Non-financial rewards: Motivational factors of Herzberg Job satisfiers: achievement, recognition, responsibility and advancement.

Job dissatisfiers: salary, working conditions and company policy.

Financial rewards:

Mechanisms: “piece rates, [share] options, discretionary bonuses, promotions, profit sharing, efficiency wages, deferred compensation, and so on.” (Prendergast 1999, 7)

Contracts: Informativeness Principle; Incentive-Intensity Principle; Monitoring Intensity Principle, and Equal Compensation Principle.

agency theory executive compensation schemes
  • Financial incentive schemes provide rewards and punishments that are aimed at aligning principal-agent interests.
  • Such incentive schemes are particularly desirable when the agent has a significant informational advantage and monitoring is impossible.
agency theory governance structures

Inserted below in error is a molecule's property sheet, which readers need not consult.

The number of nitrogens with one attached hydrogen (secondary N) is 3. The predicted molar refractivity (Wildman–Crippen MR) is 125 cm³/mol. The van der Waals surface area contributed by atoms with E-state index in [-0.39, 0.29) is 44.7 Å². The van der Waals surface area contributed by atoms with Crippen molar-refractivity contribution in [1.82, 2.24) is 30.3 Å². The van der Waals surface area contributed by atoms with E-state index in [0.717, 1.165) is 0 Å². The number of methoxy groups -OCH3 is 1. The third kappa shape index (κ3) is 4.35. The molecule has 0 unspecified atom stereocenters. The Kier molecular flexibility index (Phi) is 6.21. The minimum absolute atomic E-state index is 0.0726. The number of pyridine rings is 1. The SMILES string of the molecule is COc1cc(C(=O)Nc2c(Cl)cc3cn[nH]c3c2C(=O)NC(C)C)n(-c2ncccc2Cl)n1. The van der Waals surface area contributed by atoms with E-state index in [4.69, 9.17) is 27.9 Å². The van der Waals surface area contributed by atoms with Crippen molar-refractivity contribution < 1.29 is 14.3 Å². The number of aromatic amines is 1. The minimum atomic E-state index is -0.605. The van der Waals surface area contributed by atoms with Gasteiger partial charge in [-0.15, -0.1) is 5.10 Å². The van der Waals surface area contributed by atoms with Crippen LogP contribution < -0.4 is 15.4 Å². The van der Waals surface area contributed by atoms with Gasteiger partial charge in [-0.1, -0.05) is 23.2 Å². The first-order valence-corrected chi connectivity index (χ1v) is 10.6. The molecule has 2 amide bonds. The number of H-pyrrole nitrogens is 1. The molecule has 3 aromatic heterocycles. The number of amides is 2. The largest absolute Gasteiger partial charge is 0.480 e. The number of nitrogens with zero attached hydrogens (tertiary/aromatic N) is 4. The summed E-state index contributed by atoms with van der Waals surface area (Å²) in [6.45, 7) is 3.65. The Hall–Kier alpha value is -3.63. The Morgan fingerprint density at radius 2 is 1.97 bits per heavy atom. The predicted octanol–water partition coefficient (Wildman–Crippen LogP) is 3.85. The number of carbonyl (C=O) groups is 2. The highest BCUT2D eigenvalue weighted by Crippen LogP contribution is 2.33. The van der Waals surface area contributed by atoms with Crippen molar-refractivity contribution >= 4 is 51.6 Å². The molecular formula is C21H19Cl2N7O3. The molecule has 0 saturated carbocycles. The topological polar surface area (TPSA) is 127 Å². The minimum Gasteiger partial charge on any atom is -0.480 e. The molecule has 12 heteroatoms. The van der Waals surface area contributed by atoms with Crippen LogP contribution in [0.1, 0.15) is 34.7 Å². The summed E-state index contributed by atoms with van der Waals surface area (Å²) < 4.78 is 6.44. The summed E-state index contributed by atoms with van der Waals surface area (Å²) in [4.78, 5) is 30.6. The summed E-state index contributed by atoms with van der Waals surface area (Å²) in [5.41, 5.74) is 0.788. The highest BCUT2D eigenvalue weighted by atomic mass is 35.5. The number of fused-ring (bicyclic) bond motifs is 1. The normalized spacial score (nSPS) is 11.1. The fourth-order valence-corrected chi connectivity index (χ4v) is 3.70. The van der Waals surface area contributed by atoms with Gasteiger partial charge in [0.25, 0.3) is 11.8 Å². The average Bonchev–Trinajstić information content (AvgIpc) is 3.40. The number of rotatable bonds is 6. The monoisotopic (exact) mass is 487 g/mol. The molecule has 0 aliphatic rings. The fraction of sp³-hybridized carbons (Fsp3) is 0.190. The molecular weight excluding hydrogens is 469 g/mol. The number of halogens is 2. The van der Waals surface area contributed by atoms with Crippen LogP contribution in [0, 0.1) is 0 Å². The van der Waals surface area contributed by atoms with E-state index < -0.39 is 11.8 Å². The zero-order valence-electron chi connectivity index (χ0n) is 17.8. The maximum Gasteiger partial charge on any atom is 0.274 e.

• Boards of directors keep potentially self-serving managers in check by performing audits and performance evaluations.
  • Boards communicate shareholders’ objectives and interests to managers and monitor them to keep agency costs in check.
agency theory theoretical limits
  • Assumptions made about individualistic utility motivations resulting in principal-agent interest divergence may not hold for all managers.
  • Agency theory provides a useful way of explaining relationships where the parties’ interests are at odds and can be brought into alignment through proper monitoring and a well-planned compensation system.
  • Additional theory is needed to explain other types of human behavior, and this is found in literature beyond the economic perspective.
stewardship theory principal shareholders steward top managers relationship

The steward believes that:

  • by working toward organizational, collective ends, personal needs are met;
  • its interests are aligned with that of the corporation and its owners.
  • Therefore, a steward is motivated to maximize organizational performance, thereby satisfying the interests of shareholders.
  • Because the steward perceives greater utility in cooperative than in individualistic behavior, and behaves accordingly, this behavior can be considered rational.
stewardship theory principal shareholders steward top managers relationship1